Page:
Guide to Electronic Waste Recycling [Visual]

Electronics is becoming one of the fastest-growing solid waste streams in the world. As devices become more accessible and affordable, more and more of these items go into landfills. Technology aims to make lives easier. There’s nothing inherently wrong with wanting to live more efficiently, but the detrimental environmental effects of consuming electronics at a rapid rate can no longer be ignored.

Whatโ€™s worse, electronic waste or e-waste has become more rampant in recent years. In a bid to find solutions for frequently replaced electronics, consumers are looking for measures to safely recycle their old gadgets.

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Make it last! โ€“ A Guide to Batteries ๐Ÿ”‹ [Visual]

Chemicals from batteries which are incinerated or go to landfill may pollute lakes and streams, vaporise into the air, or leach into groundwater, exposing the environment to highly corrosive acids and bases. So it is best to make sure batteries are properly recycled and disposed of.

Don’t store dead batteries in a drawer at home. Dispose them keeping them in a separate container, otherwise they can contaminate the plastics, glass and cans. We don’t want contamination in the recyclables.

Below, we made a simple guide for you to know how to store your batteries so they last longer, how to test when are they truly empty and which devices might work with half-empty batteries before you can dispose of them.

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How to Recycle Electronics [Infographic]

Every year we throw away 11.7 million tons of e-waste, which is any electronic waste that is either obsolete or no longer wanted. With the amount of global e-waste expected to grow by 8 percent per year, we can’t afford to toss everything in the trash and contribute more and more to growing landfills. The good news? Our highly prized electronics are made of plastics, glass, and other materials that can be recycled and made into new items. Alternatively, you can give new life to slightly outdated laptops, monitors, printers, and more by donating them to schools, thrift stores, non-profit charities, or refurbishers. So before you toss those batteries in the trash or kick your old TV to the curb, read on for tips to responsibly donate or recycle your used electronics.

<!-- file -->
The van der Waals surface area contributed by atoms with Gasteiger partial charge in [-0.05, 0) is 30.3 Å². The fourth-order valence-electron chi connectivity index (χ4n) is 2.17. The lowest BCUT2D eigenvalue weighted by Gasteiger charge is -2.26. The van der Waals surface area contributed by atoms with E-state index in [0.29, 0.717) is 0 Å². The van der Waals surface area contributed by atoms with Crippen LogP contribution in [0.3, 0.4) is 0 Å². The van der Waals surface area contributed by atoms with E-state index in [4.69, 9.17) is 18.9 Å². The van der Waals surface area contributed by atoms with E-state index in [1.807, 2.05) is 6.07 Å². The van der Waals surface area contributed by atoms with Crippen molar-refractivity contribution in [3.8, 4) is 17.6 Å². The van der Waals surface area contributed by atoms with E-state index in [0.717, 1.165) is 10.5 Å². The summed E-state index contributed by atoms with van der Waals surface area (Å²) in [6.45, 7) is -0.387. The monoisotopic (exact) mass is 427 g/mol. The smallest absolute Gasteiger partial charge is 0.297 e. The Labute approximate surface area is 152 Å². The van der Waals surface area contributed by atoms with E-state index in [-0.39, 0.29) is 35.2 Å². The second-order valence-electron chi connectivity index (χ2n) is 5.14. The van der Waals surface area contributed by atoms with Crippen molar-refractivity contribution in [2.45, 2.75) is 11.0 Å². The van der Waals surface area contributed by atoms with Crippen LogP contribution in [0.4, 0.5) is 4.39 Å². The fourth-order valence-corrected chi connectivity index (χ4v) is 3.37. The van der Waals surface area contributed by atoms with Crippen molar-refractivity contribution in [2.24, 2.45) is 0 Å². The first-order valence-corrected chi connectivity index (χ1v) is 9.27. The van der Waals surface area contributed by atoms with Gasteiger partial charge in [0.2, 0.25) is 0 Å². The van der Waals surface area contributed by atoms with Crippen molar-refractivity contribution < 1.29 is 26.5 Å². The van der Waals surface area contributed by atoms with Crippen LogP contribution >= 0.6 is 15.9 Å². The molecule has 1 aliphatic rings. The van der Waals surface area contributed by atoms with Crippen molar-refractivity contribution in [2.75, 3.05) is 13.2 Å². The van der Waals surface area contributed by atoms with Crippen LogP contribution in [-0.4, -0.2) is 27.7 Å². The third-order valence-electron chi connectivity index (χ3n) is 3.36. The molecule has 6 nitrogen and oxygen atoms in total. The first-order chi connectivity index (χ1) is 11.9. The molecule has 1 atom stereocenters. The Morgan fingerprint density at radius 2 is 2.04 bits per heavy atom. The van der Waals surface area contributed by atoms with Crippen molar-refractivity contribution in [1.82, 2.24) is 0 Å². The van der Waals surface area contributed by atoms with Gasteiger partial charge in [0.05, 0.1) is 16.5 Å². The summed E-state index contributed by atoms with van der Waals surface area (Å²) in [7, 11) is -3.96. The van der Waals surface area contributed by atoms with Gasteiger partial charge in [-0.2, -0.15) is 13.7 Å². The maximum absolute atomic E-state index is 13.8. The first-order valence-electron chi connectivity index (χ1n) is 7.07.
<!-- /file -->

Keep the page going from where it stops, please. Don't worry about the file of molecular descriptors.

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How to get rid of almost Anything [Infographic]

Whether itโ€™s a mattress, an old appliance or construction debris, when youโ€™ve got something you need to trash, itโ€™s not always as easy as throwing it in the weekly pickup. Large items need special care in order to be taken away โ€” and, more than that, they need intentionality in their disposal if you want to minimise their resulting impact on the environment. That means, when you want to dispose of something but donโ€™t know how to do it, you need a basic understanding of where and how to get rid of goods.

Is it possible to dispose of goods without contributing to the 220 annual tons of waste generated in the United States? What do you do with items that wonโ€™t fit into regular trash pickup? The answer to these questions lies within the field of waste management.

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E-Waste: What you need to know [Infographic]

“Since the start of 2017, we have thrown out more than 6.4m tonnes of electronic goods, according to The World Counts, a website keeping a live tally of global e-waste. If past patterns are any judge, not much of this will get properly recycled: less than a sixth of the e-waste discarded around the world in 2014 was dealt with in this way, says the UN.”

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